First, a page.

PETA
was honored with the prestigious 2013 LUSH Prize Public
Awareness Award in a ceremony in London yesterday. The $40,000 award recognizes
PETA’s effective use of undercover investigations, whistleblower exposés,
colorful campaigns, corporate negotiations, and thought-provoking
advertisements to bring about massive lifesaving changes for animals in
laboratories.  

Since
our landmark Silver Spring
monkeys case
 in 1981, PETA has been dedicated to exposing the abuse of animals in laboratories
and mobilizing supporters to help end it. 

The
LUSH Prize specifically recognizes the recent work of our team of researchers,
scientists, educators, and attorneys to expose and stop horrific military trauma training
exercises on animals
in the U.S. and the EU, convince major airlines to stop transporting primates for use in cruel experiments, and uncover invasive brain experiments on cats at
the University of Wisconsin–Madison (UW-Madison).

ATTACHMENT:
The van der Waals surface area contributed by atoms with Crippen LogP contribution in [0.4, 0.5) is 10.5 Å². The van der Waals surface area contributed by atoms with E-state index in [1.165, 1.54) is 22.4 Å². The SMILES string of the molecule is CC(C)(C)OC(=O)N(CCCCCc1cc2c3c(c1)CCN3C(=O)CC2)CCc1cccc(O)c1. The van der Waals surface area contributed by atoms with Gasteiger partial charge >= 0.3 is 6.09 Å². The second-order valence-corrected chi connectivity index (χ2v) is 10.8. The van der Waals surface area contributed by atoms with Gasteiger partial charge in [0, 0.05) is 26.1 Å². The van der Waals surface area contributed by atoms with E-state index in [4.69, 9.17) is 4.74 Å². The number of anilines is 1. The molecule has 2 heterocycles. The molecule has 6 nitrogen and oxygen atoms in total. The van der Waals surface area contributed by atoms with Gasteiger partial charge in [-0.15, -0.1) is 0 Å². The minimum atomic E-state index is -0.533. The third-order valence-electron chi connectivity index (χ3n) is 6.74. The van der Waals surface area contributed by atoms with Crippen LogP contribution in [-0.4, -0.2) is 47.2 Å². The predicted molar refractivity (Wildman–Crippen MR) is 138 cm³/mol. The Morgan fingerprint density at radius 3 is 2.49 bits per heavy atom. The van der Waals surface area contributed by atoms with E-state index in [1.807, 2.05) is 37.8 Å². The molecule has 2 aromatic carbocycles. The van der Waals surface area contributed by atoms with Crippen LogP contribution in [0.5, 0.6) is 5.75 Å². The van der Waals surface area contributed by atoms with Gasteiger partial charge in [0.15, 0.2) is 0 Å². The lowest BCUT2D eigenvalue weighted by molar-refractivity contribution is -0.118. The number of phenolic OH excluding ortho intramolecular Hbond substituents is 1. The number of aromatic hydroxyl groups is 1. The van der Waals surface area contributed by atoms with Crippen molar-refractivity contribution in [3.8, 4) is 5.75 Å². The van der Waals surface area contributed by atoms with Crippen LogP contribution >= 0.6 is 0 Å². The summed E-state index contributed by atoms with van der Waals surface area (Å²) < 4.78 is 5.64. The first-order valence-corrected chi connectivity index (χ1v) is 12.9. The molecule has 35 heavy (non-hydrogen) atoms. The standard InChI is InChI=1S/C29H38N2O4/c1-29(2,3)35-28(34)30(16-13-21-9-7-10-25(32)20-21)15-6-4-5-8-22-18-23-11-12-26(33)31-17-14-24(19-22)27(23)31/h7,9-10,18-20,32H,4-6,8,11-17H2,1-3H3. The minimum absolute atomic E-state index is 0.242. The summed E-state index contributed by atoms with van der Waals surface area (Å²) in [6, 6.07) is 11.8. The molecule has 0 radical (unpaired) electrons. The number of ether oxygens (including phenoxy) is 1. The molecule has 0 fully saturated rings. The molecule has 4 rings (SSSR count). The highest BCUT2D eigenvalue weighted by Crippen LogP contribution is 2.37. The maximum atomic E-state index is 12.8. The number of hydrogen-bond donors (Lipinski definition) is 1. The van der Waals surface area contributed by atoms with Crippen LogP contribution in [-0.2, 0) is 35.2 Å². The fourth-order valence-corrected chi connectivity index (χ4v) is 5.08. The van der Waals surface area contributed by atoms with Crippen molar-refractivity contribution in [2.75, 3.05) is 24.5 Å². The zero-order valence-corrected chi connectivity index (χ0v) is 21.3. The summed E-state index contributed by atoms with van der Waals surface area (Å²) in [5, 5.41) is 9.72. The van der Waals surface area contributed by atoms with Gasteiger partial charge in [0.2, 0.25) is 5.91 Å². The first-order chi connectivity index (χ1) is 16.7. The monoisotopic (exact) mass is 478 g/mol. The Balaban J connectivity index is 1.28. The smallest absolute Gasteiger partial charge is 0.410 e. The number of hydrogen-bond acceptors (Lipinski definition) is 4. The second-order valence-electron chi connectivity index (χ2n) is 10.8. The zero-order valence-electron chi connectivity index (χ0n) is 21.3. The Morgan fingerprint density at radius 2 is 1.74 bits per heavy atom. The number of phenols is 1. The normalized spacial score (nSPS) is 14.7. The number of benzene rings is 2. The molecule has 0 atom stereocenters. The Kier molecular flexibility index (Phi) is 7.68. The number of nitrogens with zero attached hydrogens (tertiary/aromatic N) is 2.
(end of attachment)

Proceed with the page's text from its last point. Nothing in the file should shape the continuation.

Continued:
Now
more than ever, the public is aware that experimentation on animals is cruel
and that superior, non-animal methods exist. The LUSH  Prize acknowledges PETA’s analysis of  public opinion polls, which have shown large increases in public opposition to animal experimentation
over the last decade, with more than 40 percent of people now against animal
experiments and more than half of women and young adults against them.

What You Can Do

Educate family members and friends about animal experimentation, and take action to help animals who are still being
tormented and killed for military
trauma training
 and in gruesome
experiments on cats at UW-Madison

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Article source: PETA Files

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